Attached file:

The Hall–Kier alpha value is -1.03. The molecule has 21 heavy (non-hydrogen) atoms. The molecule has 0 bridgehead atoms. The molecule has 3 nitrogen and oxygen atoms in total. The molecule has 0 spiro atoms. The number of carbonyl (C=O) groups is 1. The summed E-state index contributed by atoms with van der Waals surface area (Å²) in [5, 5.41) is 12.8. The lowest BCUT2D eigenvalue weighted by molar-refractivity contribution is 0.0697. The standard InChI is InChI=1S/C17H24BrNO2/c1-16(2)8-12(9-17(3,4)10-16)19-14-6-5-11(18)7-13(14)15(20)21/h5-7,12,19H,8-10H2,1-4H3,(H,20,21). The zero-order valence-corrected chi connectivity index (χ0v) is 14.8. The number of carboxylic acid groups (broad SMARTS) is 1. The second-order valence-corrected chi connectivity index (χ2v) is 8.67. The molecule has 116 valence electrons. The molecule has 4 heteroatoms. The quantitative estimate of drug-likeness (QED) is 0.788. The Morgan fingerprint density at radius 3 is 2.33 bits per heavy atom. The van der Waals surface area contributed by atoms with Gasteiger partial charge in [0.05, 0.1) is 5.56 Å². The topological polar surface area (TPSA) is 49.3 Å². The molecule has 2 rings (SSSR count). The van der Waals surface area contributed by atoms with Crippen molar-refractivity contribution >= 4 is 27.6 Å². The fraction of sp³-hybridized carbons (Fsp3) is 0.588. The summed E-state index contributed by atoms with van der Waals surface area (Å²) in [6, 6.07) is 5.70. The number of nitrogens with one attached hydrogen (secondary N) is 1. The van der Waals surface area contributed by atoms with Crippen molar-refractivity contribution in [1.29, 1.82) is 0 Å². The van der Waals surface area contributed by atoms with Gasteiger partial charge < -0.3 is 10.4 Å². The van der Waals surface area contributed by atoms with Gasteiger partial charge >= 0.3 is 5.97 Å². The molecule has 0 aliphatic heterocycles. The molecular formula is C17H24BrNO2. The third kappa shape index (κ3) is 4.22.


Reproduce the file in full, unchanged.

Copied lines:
The Hall–Kier alpha value is -1.03. The molecule has 21 heavy (non-hydrogen) atoms. The molecule has 0 bridgehead atoms. The molecule has 3 nitrogen and oxygen atoms in total. The molecule has 0 spiro atoms. The number of carbonyl (C=O) groups is 1. The summed E-state index contributed by atoms with van der Waals surface area (Å²) in [5, 5.41) is 12.8. The lowest BCUT2D eigenvalue weighted by molar-refractivity contribution is 0.0697. The standard InChI is InChI=1S/C17H24BrNO2/c1-16(2)8-12(9-17(3,4)10-16)19-14-6-5-11(18)7-13(14)15(20)21/h5-7,12,19H,8-10H2,1-4H3,(H,20,21). The zero-order valence-corrected chi connectivity index (χ0v) is 14.8. The number of carboxylic acid groups (broad SMARTS) is 1. The second-order valence-corrected chi connectivity index (χ2v) is 8.67. The molecule has 116 valence electrons. The molecule has 4 heteroatoms. The quantitative estimate of drug-likeness (QED) is 0.788. The Morgan fingerprint density at radius 3 is 2.33 bits per heavy atom. The van der Waals surface area contributed by atoms with Gasteiger partial charge in [0.05, 0.1) is 5.56 Å². The topological polar surface area (TPSA) is 49.3 Å². The molecule has 2 rings (SSSR count). The van der Waals surface area contributed by atoms with Crippen molar-refractivity contribution >= 4 is 27.6 Å². The fraction of sp³-hybridized carbons (Fsp3) is 0.588. The summed E-state index contributed by atoms with van der Waals surface area (Å²) in [6, 6.07) is 5.70. The number of nitrogens with one attached hydrogen (secondary N) is 1. The van der Waals surface area contributed by atoms with Crippen molar-refractivity contribution in [1.29, 1.82) is 0 Å². The van der Waals surface area contributed by atoms with Gasteiger partial charge < -0.3 is 10.4 Å². The van der Waals surface area contributed by atoms with Gasteiger partial charge >= 0.3 is 5.97 Å². The molecule has 0 aliphatic heterocycles. The molecular formula is C17H24BrNO2. The third kappa shape index (κ3) is 4.22.